BAGHDAD • Iraqi forces, backed by the United States, began moving yesterday towards Mosul's airport, the first target of a ground offensive to capture the western side of the city that remains under control of the Islamic State in Iraq and Syria (ISIS), the Iraqi military said.
Iraqi Prime Minister Haider al-Abadi earlier yesterday announced the formal start of a ground offensive on western Mosul, asking the Iraqi forces to "respect human rights" during the battle.
ISIS militants are essentially under siege in western Mosul, along with an estimated 650,000 civilians, after US-backed forces surrounding the city forced them from the east in the first phase of an offensive that concluded last month.
Iraqi federal police units are leading a northward charge on the Mosul districts that lie west of the Tigris river, aiming to capture Mosul airport, located just south of the city, according to statements from the armed forces joint command.
They captured several villages and a local power distribution station in the first hours of their progress and killed several militants including snipers, the statements said.
"Mosul would be a tough fight for any army in the world," the US-led coalition forces commander Stephen Townsend said in a statement.
Iraqi planes dropped millions of leaflets on the western side of Mosul warning residents that the battle to dislodge ISIS was imminent as troops began moving in their direction, the Iraqi Defence Ministry said on Saturday.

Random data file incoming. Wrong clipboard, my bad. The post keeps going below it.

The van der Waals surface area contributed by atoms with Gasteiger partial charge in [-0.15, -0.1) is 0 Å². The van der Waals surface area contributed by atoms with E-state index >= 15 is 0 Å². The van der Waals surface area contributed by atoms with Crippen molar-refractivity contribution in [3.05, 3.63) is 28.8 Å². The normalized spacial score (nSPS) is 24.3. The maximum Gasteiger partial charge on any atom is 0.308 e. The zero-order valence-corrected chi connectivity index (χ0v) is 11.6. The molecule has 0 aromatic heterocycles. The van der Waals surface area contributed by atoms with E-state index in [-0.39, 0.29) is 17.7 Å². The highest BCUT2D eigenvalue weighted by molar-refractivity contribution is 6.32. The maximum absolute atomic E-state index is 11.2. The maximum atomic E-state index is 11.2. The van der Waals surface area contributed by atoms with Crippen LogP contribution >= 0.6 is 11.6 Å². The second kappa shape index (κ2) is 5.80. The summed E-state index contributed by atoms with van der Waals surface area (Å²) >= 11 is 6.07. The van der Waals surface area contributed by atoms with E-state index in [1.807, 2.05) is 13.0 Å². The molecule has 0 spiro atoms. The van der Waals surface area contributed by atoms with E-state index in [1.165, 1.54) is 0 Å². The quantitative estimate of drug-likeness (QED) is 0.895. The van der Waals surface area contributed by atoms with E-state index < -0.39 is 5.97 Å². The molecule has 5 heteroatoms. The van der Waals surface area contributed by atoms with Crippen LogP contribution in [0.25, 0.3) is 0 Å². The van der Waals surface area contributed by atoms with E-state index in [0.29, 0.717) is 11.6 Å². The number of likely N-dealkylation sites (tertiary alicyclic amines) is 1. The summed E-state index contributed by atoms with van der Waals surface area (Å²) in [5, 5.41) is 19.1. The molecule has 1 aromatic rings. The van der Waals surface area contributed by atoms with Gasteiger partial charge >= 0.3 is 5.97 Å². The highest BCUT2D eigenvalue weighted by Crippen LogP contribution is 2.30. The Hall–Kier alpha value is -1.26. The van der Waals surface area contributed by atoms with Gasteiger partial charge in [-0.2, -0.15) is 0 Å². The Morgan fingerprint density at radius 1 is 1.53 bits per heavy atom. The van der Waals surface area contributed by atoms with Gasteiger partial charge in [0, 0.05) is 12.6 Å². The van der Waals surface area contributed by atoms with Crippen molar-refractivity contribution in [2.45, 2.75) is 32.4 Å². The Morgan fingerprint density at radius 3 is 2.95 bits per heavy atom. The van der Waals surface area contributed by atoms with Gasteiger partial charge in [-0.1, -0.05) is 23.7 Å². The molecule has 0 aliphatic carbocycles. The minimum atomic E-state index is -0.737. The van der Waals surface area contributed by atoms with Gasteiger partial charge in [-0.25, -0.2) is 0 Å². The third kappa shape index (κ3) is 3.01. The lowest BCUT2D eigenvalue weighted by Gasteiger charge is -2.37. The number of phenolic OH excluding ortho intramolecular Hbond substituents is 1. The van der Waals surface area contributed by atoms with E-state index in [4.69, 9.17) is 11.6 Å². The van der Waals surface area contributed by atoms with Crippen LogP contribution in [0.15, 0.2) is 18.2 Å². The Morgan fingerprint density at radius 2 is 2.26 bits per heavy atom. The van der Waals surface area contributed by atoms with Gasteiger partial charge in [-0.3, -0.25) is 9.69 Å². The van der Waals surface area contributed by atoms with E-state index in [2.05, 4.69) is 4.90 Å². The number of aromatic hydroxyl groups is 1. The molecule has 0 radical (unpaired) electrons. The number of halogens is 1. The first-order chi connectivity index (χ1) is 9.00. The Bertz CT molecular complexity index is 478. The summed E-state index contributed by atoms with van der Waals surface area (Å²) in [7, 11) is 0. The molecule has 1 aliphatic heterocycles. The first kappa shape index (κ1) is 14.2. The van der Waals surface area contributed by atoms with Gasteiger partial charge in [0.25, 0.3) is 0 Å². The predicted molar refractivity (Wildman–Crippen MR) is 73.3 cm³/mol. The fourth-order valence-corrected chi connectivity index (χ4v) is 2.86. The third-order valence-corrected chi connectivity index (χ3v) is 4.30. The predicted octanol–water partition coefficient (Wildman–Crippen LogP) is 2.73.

Up to 400,000 civilians could be displaced by the offensive as residents of western Mosul suffer food and fuel shortages, and markets are closed, United Nations Humanitarian Coordinator for Iraq Lise Grande told Reuters on Saturday.
Commanders expect the battle in the west to be more difficult than in the east because tanks and armoured vehicles cannot pass through its narrow streets and alleyways. The militants have also developed a network of passageways and tunnels that will enable them to hide and fight among the civilians, disappear after hit-and-run operations and track government troop movements, according to residents.
Western Mosul contains the old city centre, with its ancient souks, Grand Mosque and most government administrative buildings.
It was from the pulpit of the Mosul Grand Mosque that ISIS leader Abu Bakr al-Baghdadi declared a "caliphate" over parts of Syria and Iraq in 2014. The city - Iraq's second biggest - is the largest urban centre captured by ISIS in both countries and its de facto capital in Iraq. Raqqa is its capital in Syria.
ISIS was thought to have up to 6,000 fighters in Mosul when the government's offensive started in mid-October. Of those, more than one thousand have been killed, according to Iraqi estimates.